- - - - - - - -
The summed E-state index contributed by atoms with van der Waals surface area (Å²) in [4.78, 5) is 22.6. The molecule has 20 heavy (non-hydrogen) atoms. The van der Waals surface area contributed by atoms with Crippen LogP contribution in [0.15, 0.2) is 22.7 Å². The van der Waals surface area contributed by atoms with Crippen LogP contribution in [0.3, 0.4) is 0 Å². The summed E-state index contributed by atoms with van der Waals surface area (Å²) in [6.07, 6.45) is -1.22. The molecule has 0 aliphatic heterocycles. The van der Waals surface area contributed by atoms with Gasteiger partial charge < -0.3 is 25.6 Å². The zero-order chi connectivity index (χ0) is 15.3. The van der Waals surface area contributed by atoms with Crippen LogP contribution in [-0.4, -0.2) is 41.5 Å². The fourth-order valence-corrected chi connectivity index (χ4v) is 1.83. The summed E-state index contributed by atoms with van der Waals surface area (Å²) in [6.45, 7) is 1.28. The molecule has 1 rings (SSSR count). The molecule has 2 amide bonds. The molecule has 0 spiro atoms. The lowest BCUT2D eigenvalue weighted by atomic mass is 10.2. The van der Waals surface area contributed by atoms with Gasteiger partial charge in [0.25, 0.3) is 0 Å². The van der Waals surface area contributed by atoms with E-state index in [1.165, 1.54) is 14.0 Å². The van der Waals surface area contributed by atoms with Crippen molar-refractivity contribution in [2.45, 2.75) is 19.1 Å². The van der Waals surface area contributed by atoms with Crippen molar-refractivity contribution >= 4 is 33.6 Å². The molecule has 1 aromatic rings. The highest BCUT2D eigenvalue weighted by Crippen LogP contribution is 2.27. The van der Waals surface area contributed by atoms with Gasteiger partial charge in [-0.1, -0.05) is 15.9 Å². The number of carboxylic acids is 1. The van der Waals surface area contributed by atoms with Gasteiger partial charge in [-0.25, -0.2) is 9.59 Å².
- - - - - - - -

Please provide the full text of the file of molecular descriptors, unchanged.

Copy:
The summed E-state index contributed by atoms with van der Waals surface area (Å²) in [4.78, 5) is 22.6. The molecule has 20 heavy (non-hydrogen) atoms. The van der Waals surface area contributed by atoms with Crippen LogP contribution in [0.15, 0.2) is 22.7 Å². The van der Waals surface area contributed by atoms with Crippen LogP contribution in [0.3, 0.4) is 0 Å². The summed E-state index contributed by atoms with van der Waals surface area (Å²) in [6.07, 6.45) is -1.22. The molecule has 0 aliphatic heterocycles. The van der Waals surface area contributed by atoms with Gasteiger partial charge < -0.3 is 25.6 Å². The zero-order chi connectivity index (χ0) is 15.3. The van der Waals surface area contributed by atoms with Crippen LogP contribution in [-0.4, -0.2) is 41.5 Å². The fourth-order valence-corrected chi connectivity index (χ4v) is 1.83. The summed E-state index contributed by atoms with van der Waals surface area (Å²) in [6.45, 7) is 1.28. The molecule has 1 rings (SSSR count). The molecule has 2 amide bonds. The molecule has 0 spiro atoms. The lowest BCUT2D eigenvalue weighted by atomic mass is 10.2. The van der Waals surface area contributed by atoms with Gasteiger partial charge in [0.25, 0.3) is 0 Å². The van der Waals surface area contributed by atoms with E-state index in [1.165, 1.54) is 14.0 Å². The van der Waals surface area contributed by atoms with Crippen molar-refractivity contribution in [2.45, 2.75) is 19.1 Å². The van der Waals surface area contributed by atoms with Crippen molar-refractivity contribution >= 4 is 33.6 Å². The molecule has 1 aromatic rings. The highest BCUT2D eigenvalue weighted by Crippen LogP contribution is 2.27. The van der Waals surface area contributed by atoms with Gasteiger partial charge in [-0.1, -0.05) is 15.9 Å². The number of carboxylic acids is 1. The van der Waals surface area contributed by atoms with Gasteiger partial charge in [-0.25, -0.2) is 9.59 Å².